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Gritty Pittsburgh Embraces the Arts

Gritty Pittsburgh Embraces the Arts

A multimedia designer and artist, Jesse Hambley dabbles in Web and graphic design, photography and even film work. But when he started looking for a photography studio, the 23-year-old realized he couldn't afford a place on his own.
So Hambley and some associates decided to form the Creative Treehouse, a membership club for artists to share creative space in a borough just outside the city line. Their goal: to support each other's talents and grow the grass-roots arts community here.
"People still have the impression if you're still such a great artist, such a great photographer, why aren't you living in New York? Why aren't you living in San Francisco?" Hambley said. "I think a lot of us want to change that."
No longer the smoky steel town of days past, the hometown of pop artist Andy Warhol is increasingly becoming known for its thriving arts community. This year alone, the city will host three national and international arts conferences, including a yearlong celebration of glass art and a gathering of museum directors.
"Many people from the outside still remember Pittsburgh from its steel days. It's really transformed itself," said Jason Busch, curator of decorative arts at the Carnegie Museum of Art.
Busch is helping to organize a decorative arts symposium in April for members of The Decorative Arts Trust, a national nonprofit group made up of collectors, museum professionals and others.
"There's a rich artistic and cultural heritage to Pittsburgh and that's something we will really show through in this particular visit," Busch said. "For many people, it will be their first visit to Pittsburgh."
Pittsburgh has a long history of cultivating the arts, dating back to the city's early industrialists. In 1896, for example, Andrew Carnegie established the world's second-oldest contemporary art exhibition. Known as the Carnegie International, the show is still held approximately every three years.
The city boasts famous art museums, including the Carnegie, the Andy Warhol Museum and the Frick Art Museum. And its arts community, traditionally located on the city's eclectic South Side, now is also prospering downtown and in neighborhoods such as Lawrenceville, which calls itself the "Design Zone."
"Pittsburgh has successfully remade itself into one of the strongest arts and cultural centers in the United States," said Mitch Swain, CEO of the Greater Pittsburgh Arts Council, a group that provides professional development, technical development and educational services for artists and the arts community.
This summer, the group said a new study by the Americans for the Arts will be released looking at the economic impact of arts in cities across the country. The last study to measure that, in 2002, found that arts organizations had a business impact of $251 million in Pittsburgh alone, a number that Swain expects is much higher now.
Swain said support from large foundations and local and state governments and cooperation among locals arts groups combines to make Pittsburgh a good place for a variety of artists, including painters, sculptors, glass artists and photographers.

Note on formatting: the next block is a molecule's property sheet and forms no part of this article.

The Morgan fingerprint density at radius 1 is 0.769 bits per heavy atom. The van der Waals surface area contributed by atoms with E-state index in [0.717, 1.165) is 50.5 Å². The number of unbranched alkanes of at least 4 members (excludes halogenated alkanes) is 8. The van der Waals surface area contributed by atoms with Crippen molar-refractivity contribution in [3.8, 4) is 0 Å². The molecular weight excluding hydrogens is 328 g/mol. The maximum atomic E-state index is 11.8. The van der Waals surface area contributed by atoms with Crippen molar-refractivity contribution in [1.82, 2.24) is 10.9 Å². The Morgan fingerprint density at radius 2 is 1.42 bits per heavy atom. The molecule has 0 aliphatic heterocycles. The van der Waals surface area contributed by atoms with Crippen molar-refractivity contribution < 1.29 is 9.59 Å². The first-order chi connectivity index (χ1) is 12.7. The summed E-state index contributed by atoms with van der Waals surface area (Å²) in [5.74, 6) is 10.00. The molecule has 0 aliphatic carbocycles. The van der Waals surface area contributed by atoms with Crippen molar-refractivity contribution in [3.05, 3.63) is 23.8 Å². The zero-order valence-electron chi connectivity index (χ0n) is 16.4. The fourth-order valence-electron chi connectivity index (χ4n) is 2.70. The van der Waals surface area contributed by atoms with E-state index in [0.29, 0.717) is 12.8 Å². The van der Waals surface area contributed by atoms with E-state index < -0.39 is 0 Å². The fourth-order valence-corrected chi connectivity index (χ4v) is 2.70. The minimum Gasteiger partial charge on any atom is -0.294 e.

Big museums in the city such as the Warhol and Carnegie "create the sizzle, but the makeup of (smaller arts groups) help create a cultural character that's very colorful and vibrant and diverse," Swain said.
Over the years, the city has hosted artists from across the world and the tradition continues this year with the annual meeting of the Association of Art Museum Directors in May followed by the annual meeting of the Glass Art Society in June.
Mimi Gaudieri, executive director of the Association of Art Museum Directors, said the group hasn't had its annual convention in the city since 1985. The group was invited to meet here by the directors of the Carnegie, the Frick and the Warhol museums.
"It's such an improved city in the arts community as well as physically," Gaudieri said. "It's a very exciting city."
The upcoming Glass Art Society's meeting is part of a yearlong celebration here of glass arts, and is expected to draw glass artists from all over the world.
"This is a once-in-a-lifetime opportunity to have up to 1,500 artists from around the world all focused on glass to come and meet with us," said Karen Johnese, executive director of the Pittsburgh Glass Center. The city's arts groups have helped grow Pittsburgh's reputation by sharing programming, resources and training, she said. The next step is to use the city's art culture as a sort of economic development tool.
"It is our goal to woo artists to move here and establish their studios here," Johnese said.
Hambley said the city is welcoming to artists _ the only limitation is that the residents here tend to be "a little old-fashioned" so it's sometimes hard to find a market for the art being made.
"I'm hoping that's going to change," Hambley said.
Ultimately, his dream is simple: He hopes when people list creative cities across the country they'll think of the old Steel City.
Seattle. Austin, Texas. Pittsburgh.
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On the Net:
http://www.decorativeartstrust.org/sym_P
http://www.aamd.org
http://www.glassart.org/Pittsburgh_2007
http://www.pittsburghartscouncil.org


Updated : 2021-08-05 09:27 GMT+08:00